Rep. Dennis Kucinich, D-Ohio, is calling for a FERC investigation into a series of deals surrounding investments in the coal-fired Prairie State Energy Campus in southern Illinois.
Kucinich noted in a Sept. 19 statement that a report was released Aug. 29 detailing how ratepayers in 217 municipalities across the Midwest, including Cleveland Public Power in Ohio, will bear the “exorbitant” cost of deals that were designed to make the municipalities bear the risk of the multibillion dollar coal plant. One unit at the 1,600-MW plant went online in June, with the other unit expected online in the next few months.
“In order to build a new coal plant in southern Illinois, the Peabody Energy Corporation looked past private investment because new plants are a known financial risk,” said the statement by Kucinich’s office. “Instead, they turned to regional power agencies like American Municipal Power, who, along with their member municipal agencies like Cleveland Public Power, could fund them with bonds. Nine regional power agencies were convinced to become partial owners. The deals specified that the municipalities could get stuck funding the plant even if it never produced electricity.”
Now, after foreseeable and preventable cost overruns and subpar performance, ratepayers are forced to buy electricity from the plant even though the cost of energy on the open market is much cheaper, Kucinich said. Cleveland Public Power alone is now expected to pay at least $19m more than if they had not invested in it, he added. Kucinich is demanding an investigation from the Federal Energy Regulatory Commission (FERC). Kucinich has asked FERC to step in to investigate “any and all agreements between the owners of the Prairie State Generating Company (PSGC), such as American Municipal Power (AMP), and the owners’ member municipalities such as Cleveland Public Power.”
Kucinich said in the letter to FERC that it was widely known late last decade that new coal plants were a bad risk and that Peabody (NYSE: BTU) and AMP both canceled plans to build other coal plants because of rising costs between 2004 and the present. That is a reference to a 1,000-MW AMP coal plant proposed in Ohio that AMP pulled the plug on in 2009, and a power plant in western Kentucky that Peabody was once developing that would have been very similar to Prairie State.
The report that Kucinich cites was released Aug. 29 by the Institute for Energy Economics and Financial Analysis (IEEFA). IEEFA has a self-described mission to accelerate a U.S. transition to a diverse, sustainable and profitable energy economy and to reduce dependence on coal and other non-renewable resources.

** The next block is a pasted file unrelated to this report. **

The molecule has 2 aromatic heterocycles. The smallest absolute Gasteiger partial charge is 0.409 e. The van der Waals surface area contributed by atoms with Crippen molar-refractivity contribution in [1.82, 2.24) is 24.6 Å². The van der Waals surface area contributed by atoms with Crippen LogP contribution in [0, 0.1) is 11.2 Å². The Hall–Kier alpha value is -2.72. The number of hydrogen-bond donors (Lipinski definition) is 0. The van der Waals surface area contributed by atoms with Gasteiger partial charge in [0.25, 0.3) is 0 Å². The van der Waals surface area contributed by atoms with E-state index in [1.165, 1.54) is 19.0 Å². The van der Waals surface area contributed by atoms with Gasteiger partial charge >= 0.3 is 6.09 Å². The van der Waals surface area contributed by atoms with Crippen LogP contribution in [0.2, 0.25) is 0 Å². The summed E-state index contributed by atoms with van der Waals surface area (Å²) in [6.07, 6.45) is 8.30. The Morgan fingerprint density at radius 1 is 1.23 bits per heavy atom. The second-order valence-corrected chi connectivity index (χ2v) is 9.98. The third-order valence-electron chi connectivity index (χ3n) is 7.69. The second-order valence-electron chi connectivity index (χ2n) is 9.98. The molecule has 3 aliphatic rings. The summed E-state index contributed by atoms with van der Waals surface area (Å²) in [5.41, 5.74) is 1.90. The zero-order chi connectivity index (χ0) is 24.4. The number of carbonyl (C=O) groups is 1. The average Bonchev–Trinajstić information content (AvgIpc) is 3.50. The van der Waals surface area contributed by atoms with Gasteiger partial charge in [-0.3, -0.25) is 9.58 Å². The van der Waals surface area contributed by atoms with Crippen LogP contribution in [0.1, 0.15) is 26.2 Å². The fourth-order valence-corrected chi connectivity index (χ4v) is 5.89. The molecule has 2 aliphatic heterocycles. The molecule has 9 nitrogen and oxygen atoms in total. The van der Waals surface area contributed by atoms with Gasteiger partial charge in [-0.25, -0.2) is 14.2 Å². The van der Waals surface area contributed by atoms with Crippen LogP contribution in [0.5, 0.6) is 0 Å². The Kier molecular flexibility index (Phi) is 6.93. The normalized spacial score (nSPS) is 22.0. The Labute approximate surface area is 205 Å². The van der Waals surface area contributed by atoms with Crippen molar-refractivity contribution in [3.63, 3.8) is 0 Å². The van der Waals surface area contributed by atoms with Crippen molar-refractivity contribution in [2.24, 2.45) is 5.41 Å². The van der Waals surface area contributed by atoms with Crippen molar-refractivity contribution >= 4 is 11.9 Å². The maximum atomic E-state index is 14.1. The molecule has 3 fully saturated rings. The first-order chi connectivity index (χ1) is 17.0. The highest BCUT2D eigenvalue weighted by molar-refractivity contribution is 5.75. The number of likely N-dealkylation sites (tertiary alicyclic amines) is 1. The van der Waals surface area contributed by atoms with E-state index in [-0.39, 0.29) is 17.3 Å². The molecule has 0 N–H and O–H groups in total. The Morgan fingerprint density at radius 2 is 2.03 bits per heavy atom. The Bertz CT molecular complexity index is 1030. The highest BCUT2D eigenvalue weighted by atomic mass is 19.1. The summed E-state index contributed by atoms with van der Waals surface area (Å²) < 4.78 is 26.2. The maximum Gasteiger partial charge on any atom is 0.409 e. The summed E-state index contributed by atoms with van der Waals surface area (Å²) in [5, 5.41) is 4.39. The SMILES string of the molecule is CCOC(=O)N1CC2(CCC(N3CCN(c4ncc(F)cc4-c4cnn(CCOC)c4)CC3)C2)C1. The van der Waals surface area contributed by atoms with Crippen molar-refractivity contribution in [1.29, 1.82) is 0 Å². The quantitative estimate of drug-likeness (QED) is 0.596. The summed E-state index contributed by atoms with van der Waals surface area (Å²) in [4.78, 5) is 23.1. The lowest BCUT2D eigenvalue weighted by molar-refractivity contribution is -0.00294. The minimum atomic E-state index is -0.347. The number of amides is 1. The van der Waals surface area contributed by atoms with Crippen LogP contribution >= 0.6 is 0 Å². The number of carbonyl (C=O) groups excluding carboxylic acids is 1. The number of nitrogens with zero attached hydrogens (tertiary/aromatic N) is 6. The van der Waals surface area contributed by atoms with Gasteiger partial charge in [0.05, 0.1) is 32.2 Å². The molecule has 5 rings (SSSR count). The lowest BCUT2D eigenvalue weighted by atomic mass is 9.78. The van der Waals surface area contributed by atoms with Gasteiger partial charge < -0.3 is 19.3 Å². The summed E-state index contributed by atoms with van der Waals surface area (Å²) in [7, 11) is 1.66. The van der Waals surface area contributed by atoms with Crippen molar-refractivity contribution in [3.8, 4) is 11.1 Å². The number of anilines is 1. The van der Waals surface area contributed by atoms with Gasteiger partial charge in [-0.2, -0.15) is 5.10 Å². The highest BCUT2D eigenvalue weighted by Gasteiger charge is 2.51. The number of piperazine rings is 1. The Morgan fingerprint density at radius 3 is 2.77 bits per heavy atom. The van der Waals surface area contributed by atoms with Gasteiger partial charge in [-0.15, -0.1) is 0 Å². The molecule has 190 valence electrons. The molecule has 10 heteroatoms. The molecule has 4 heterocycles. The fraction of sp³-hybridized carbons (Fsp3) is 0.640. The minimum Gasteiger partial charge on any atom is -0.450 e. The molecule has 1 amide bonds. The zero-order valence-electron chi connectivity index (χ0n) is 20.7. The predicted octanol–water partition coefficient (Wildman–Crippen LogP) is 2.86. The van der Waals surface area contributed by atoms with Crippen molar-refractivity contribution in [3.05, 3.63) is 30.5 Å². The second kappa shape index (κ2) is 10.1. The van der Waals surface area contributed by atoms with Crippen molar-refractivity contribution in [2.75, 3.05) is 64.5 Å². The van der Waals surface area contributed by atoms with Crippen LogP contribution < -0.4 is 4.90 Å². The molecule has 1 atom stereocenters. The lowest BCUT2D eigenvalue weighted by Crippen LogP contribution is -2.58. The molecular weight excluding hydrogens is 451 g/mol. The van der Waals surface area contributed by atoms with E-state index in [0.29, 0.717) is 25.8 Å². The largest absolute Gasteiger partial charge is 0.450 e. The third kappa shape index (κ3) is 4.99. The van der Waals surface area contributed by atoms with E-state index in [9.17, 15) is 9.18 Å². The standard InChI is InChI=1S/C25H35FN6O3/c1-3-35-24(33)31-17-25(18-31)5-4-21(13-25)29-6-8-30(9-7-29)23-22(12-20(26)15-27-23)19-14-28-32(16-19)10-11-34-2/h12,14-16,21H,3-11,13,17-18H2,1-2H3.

AMP’s latest statement on Prairie State was issued Sept. 7 and said that the company recently received continued confirmation of the strength of the project from Fitch Ratings and Standard & Poor’s. Both S&P and Fitch published news releases affirming their ‘A’ rating for the debt AMP issued to finance its part in the project. Each of the ratings agencies also confirmed the ratings as stable.
On behalf of the 68 AMP member communities participating in the project, AMP is the largest equity owner of the 1,600-MW plant and adjacent mine in southern Illinois. AMP owns an approximately 23%, or 368 MW.
Both news releases pointed out several factors that contributed to their affirming the rates in the ‘A’ category, AMP noted:
- take-or-pay contracts secure the bonds;
- despite some unexpected cost increases, diversified power portfolio for project participants expected to make the impact on retail rates manageable;
- project economics are expected to remain favorable for participants for the long-term;
- local control of rates and project step-up provisions mitigate default risk;
- low fuel supply risk due to adjacent minemouth operation and 30-year supply of coal;
- credit strength of the top participants; and
- AMP’s sophisticated management team and efforts to assist and monitor members.
The affirmed ‘A’ ratings from S&P and Fitch are significant and timely as the Prairie State project nears completion with Unit 1 beginning commercial operation in June and Unit 2 expected on-line in December, AMP noted. AMP has undergone several bond sales to finance its portion of the project cost. Offerings in July 2008, March 2009 and September 2010, raised $1.7bn through the sale of a combination of taxable, tax-exempt and Build America Bonds.